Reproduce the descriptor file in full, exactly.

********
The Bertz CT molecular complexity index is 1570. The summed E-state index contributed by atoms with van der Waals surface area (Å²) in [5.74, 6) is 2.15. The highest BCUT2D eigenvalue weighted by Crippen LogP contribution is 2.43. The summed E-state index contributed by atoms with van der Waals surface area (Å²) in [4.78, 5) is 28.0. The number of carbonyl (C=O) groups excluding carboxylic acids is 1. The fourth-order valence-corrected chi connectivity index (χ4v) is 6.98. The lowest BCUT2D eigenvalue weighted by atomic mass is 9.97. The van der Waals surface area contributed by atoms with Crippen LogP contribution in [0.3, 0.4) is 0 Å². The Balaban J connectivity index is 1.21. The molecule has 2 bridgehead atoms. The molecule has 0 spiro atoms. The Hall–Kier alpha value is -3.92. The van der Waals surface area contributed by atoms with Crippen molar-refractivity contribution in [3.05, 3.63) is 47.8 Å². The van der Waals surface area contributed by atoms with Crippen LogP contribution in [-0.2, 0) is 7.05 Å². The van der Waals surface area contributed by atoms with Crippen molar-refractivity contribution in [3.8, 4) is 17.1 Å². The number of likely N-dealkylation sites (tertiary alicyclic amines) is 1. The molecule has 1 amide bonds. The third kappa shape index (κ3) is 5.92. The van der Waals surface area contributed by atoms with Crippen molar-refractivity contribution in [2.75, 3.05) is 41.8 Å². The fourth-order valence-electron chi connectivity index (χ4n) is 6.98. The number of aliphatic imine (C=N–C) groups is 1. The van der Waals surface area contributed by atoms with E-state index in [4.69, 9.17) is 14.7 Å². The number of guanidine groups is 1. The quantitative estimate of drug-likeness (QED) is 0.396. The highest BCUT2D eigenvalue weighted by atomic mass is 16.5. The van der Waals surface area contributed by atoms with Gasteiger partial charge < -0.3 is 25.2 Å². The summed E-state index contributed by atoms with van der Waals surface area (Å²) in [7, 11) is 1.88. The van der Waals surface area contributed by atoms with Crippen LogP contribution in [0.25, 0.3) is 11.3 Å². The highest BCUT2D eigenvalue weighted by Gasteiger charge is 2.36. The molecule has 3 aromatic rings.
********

The Bertz CT molecular complexity index is 1570. The summed E-state index contributed by atoms with van der Waals surface area (Å²) in [5.74, 6) is 2.15. The highest BCUT2D eigenvalue weighted by Crippen LogP contribution is 2.43. The summed E-state index contributed by atoms with van der Waals surface area (Å²) in [4.78, 5) is 28.0. The number of carbonyl (C=O) groups excluding carboxylic acids is 1. The fourth-order valence-corrected chi connectivity index (χ4v) is 6.98. The lowest BCUT2D eigenvalue weighted by atomic mass is 9.97. The van der Waals surface area contributed by atoms with Crippen LogP contribution in [0.3, 0.4) is 0 Å². The Balaban J connectivity index is 1.21. The molecule has 2 bridgehead atoms. The molecule has 0 spiro atoms. The Hall–Kier alpha value is -3.92. The van der Waals surface area contributed by atoms with Crippen molar-refractivity contribution in [3.05, 3.63) is 47.8 Å². The van der Waals surface area contributed by atoms with Crippen LogP contribution in [-0.2, 0) is 7.05 Å². The van der Waals surface area contributed by atoms with Crippen molar-refractivity contribution in [3.8, 4) is 17.1 Å². The number of likely N-dealkylation sites (tertiary alicyclic amines) is 1. The molecule has 1 amide bonds. The third kappa shape index (κ3) is 5.92. The van der Waals surface area contributed by atoms with Crippen molar-refractivity contribution in [2.75, 3.05) is 41.8 Å². The fourth-order valence-electron chi connectivity index (χ4n) is 6.98. The number of aliphatic imine (C=N–C) groups is 1. The van der Waals surface area contributed by atoms with E-state index in [4.69, 9.17) is 14.7 Å². The number of guanidine groups is 1. The quantitative estimate of drug-likeness (QED) is 0.396. The highest BCUT2D eigenvalue weighted by atomic mass is 16.5. The van der Waals surface area contributed by atoms with Gasteiger partial charge < -0.3 is 25.2 Å². The summed E-state index contributed by atoms with van der Waals surface area (Å²) in [7, 11) is 1.88. The van der Waals surface area contributed by atoms with Crippen LogP contribution in [0.25, 0.3) is 11.3 Å². The highest BCUT2D eigenvalue weighted by Gasteiger charge is 2.36. The molecule has 3 aromatic rings.